Spider-Man Gloves Can Turn People Into Wall-Crawlers

Spider-Man isn’t the only one who can do whatever a spider can. Now, thanks to a team of researchers at Stanford University, anyone under 200 lbs can achieve the Wall Crawler’s famous feat of, well, climbing walls. 

Scientist Elliot Hawks and his team have devised special gloves that let people under 200 lbs can scale glass walls like—wait for it—a gecko. Surprised? Well, it turns out that the small lizards actually held the keys to unlocking human wall-crawling, and not Spider-Man’s namesake. 

As i09 breaks it down, geckos have a sticky padding on the undersides of their feet. The Stanford team was able to replicate that padding and scale it up to a human-sized level. However, a human must use as much of the surface pad’s surface area as possible, while also balancing his weight appropriately. And the pads can only hold so much weight, which is why they max out at 200 lbs.

Popular Mechanics also picked up on the scientist’s breakthrough. With their specific knowledge on the subject, here’s how they described the Gecko pad’s inner workings:

Hawkes and his colleagues developed a dry-adhesive called PDMS microwedges. Unlike duct tape or super glue, this reptile-inspired adhesive works via clingy hair-like nanofibers. These nanofibers flatten out when pulled downward against a surface and grip via electromagnetic attraction (called the van der Waals force) but can be pulled off easily with a perpendicular tug.

Using springs, they anchored 24 microwedge patches to a flat plate that a person could grab with their hand, the idea being that the 24 patches distribute the force of a climber. However, this is actually a well-tested recipe for failure. Normal springs won't distribute weight as evenly as you'd need. Worse, when a single patch is pulled past its breaking point, the failure can avalanche across the entire plate.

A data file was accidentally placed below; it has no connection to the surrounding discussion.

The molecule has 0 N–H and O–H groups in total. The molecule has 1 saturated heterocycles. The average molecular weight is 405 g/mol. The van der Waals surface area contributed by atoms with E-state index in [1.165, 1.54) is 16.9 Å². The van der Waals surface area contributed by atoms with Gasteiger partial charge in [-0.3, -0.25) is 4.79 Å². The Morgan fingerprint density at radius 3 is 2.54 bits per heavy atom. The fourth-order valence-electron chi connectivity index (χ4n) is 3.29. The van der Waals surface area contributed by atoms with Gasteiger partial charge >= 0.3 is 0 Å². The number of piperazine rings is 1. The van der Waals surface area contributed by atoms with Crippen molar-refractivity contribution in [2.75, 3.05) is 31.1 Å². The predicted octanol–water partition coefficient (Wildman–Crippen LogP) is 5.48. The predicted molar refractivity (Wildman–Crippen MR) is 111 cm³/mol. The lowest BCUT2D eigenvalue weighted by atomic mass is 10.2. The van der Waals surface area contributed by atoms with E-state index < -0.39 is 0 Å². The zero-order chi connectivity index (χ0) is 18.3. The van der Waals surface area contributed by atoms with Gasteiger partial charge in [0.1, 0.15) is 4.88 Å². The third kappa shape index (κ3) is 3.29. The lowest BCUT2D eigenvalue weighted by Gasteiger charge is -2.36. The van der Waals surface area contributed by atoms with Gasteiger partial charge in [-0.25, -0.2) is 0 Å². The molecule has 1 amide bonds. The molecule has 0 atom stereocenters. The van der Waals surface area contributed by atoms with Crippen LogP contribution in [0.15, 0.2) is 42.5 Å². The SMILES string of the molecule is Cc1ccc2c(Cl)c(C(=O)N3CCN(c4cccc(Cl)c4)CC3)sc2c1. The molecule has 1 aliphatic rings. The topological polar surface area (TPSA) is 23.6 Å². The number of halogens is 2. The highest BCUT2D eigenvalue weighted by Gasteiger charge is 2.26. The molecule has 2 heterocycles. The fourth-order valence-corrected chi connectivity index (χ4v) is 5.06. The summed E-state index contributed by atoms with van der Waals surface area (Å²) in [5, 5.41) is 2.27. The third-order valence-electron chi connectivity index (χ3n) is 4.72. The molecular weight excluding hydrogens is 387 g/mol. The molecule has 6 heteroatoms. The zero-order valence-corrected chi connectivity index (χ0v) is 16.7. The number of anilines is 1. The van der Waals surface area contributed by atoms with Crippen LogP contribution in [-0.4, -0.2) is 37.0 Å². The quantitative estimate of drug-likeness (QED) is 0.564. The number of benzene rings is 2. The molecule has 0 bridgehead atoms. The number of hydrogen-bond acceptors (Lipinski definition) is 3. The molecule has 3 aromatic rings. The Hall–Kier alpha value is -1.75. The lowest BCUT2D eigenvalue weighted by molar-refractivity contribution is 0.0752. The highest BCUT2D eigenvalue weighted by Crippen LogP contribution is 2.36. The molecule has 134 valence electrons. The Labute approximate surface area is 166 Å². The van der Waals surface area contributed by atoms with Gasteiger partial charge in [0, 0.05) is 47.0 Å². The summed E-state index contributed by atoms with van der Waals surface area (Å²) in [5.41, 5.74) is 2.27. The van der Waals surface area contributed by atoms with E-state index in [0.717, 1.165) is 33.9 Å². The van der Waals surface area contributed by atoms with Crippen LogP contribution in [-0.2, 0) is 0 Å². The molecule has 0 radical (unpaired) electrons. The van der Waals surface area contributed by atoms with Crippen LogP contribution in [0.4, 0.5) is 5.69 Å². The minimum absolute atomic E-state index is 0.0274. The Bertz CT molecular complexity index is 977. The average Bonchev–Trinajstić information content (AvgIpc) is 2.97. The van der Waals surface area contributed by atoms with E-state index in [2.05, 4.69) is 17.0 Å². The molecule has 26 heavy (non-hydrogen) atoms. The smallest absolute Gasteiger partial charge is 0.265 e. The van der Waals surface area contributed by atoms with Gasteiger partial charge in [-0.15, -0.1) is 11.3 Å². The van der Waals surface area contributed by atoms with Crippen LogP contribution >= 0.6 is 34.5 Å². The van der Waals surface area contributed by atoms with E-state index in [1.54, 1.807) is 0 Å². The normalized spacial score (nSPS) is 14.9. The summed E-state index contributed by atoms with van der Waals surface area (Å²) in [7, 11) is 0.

Here's the key to Hawkes' system: Instead of using ordinary springs to anchor the adhesive patches, they used springs made of a shape-memory alloy. While normal springs become tenser as you pull them like a rubber band, the scientist's shape-memory alloy springs actually become softer and less tense, like stretching bubblegum.

Anchored by these weird springs, each of Hawkes' microwedges distributed the weight of a clinging climber across the plate with near perfection. Hawkes could easily scale a glass wall, and the scientists have calculated that the gloves could be used by anyone up to around 200 lbs. And if one wedge ever fails, the plate simply self-corrects.

Or, as one bio-engineer who was asked about the pads described it: “This is a really big deal.” You can see just how big in the video below.

Now, all we have to do is count down the Comic-Cons until someone scales the side of the San Diego Convention Center as Gecko-Man.